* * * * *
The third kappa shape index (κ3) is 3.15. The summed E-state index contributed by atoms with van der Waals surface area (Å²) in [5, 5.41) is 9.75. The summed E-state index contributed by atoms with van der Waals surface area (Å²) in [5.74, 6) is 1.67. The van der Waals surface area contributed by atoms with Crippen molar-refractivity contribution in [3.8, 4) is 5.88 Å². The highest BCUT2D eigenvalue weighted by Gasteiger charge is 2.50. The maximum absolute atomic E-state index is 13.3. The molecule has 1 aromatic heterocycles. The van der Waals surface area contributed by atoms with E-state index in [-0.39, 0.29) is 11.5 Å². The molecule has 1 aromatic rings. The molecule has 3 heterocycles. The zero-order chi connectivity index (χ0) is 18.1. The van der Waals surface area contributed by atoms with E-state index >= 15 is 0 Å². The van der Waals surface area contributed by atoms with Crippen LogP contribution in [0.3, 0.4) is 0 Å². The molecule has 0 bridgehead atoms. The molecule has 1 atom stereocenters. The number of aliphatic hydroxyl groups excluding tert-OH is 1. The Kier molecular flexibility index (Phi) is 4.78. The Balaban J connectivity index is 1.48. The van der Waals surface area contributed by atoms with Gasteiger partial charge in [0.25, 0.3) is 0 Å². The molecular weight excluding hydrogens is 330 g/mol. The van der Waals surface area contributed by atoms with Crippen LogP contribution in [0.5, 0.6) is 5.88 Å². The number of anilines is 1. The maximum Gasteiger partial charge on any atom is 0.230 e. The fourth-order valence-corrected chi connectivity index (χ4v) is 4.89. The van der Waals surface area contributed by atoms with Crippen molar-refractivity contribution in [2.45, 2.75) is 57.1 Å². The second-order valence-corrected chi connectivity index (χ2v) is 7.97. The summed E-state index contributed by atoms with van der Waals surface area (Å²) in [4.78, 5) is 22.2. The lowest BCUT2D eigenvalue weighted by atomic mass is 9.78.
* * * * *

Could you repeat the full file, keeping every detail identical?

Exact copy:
The third kappa shape index (κ3) is 3.15. The summed E-state index contributed by atoms with van der Waals surface area (Å²) in [5, 5.41) is 9.75. The summed E-state index contributed by atoms with van der Waals surface area (Å²) in [5.74, 6) is 1.67. The van der Waals surface area contributed by atoms with Crippen molar-refractivity contribution in [3.8, 4) is 5.88 Å². The highest BCUT2D eigenvalue weighted by Gasteiger charge is 2.50. The maximum absolute atomic E-state index is 13.3. The molecule has 1 aromatic heterocycles. The van der Waals surface area contributed by atoms with E-state index in [-0.39, 0.29) is 11.5 Å². The molecule has 1 aromatic rings. The molecule has 3 heterocycles. The zero-order chi connectivity index (χ0) is 18.1. The van der Waals surface area contributed by atoms with E-state index >= 15 is 0 Å². The van der Waals surface area contributed by atoms with Crippen LogP contribution in [0.3, 0.4) is 0 Å². The molecule has 0 bridgehead atoms. The molecule has 1 atom stereocenters. The number of aliphatic hydroxyl groups excluding tert-OH is 1. The Kier molecular flexibility index (Phi) is 4.78. The Balaban J connectivity index is 1.48. The van der Waals surface area contributed by atoms with Gasteiger partial charge in [0.25, 0.3) is 0 Å². The molecular weight excluding hydrogens is 330 g/mol. The van der Waals surface area contributed by atoms with Crippen LogP contribution in [0.5, 0.6) is 5.88 Å². The number of anilines is 1. The maximum Gasteiger partial charge on any atom is 0.230 e. The fourth-order valence-corrected chi connectivity index (χ4v) is 4.89. The van der Waals surface area contributed by atoms with Crippen molar-refractivity contribution in [2.45, 2.75) is 57.1 Å². The second-order valence-corrected chi connectivity index (χ2v) is 7.97. The summed E-state index contributed by atoms with van der Waals surface area (Å²) in [4.78, 5) is 22.2. The lowest BCUT2D eigenvalue weighted by atomic mass is 9.78.